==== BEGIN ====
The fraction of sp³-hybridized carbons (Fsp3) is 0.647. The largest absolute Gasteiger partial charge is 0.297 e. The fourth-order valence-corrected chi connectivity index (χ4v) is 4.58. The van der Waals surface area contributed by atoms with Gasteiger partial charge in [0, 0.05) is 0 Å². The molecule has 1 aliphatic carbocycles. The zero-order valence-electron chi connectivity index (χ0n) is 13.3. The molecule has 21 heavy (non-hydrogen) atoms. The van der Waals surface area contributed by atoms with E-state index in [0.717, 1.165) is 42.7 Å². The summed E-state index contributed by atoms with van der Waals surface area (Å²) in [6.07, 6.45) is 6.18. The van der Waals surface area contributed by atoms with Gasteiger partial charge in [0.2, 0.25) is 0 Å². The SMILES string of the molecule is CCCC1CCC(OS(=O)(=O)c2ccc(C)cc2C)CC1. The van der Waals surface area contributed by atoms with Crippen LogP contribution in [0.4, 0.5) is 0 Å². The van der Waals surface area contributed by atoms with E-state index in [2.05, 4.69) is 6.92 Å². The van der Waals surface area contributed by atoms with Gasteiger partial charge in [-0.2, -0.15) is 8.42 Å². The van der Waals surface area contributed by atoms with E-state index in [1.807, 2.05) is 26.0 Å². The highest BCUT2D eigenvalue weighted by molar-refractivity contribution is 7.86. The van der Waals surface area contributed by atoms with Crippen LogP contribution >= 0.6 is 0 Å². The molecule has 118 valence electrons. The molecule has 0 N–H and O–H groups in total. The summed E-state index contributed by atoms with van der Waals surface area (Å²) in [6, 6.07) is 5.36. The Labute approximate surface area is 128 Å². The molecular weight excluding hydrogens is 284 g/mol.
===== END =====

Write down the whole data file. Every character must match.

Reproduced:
The fraction of sp³-hybridized carbons (Fsp3) is 0.647. The largest absolute Gasteiger partial charge is 0.297 e. The fourth-order valence-corrected chi connectivity index (χ4v) is 4.58. The van der Waals surface area contributed by atoms with Gasteiger partial charge in [0, 0.05) is 0 Å². The molecule has 1 aliphatic carbocycles. The zero-order valence-electron chi connectivity index (χ0n) is 13.3. The molecule has 21 heavy (non-hydrogen) atoms. The van der Waals surface area contributed by atoms with E-state index in [0.717, 1.165) is 42.7 Å². The summed E-state index contributed by atoms with van der Waals surface area (Å²) in [6.07, 6.45) is 6.18. The van der Waals surface area contributed by atoms with Gasteiger partial charge in [0.2, 0.25) is 0 Å². The SMILES string of the molecule is CCCC1CCC(OS(=O)(=O)c2ccc(C)cc2C)CC1. The van der Waals surface area contributed by atoms with Crippen LogP contribution in [0.4, 0.5) is 0 Å². The van der Waals surface area contributed by atoms with E-state index in [2.05, 4.69) is 6.92 Å². The van der Waals surface area contributed by atoms with Gasteiger partial charge in [-0.2, -0.15) is 8.42 Å². The van der Waals surface area contributed by atoms with E-state index in [1.807, 2.05) is 26.0 Å². The highest BCUT2D eigenvalue weighted by molar-refractivity contribution is 7.86. The van der Waals surface area contributed by atoms with Crippen LogP contribution >= 0.6 is 0 Å². The molecule has 118 valence electrons. The molecule has 0 N–H and O–H groups in total. The summed E-state index contributed by atoms with van der Waals surface area (Å²) in [6, 6.07) is 5.36. The Labute approximate surface area is 128 Å². The molecular weight excluding hydrogens is 284 g/mol.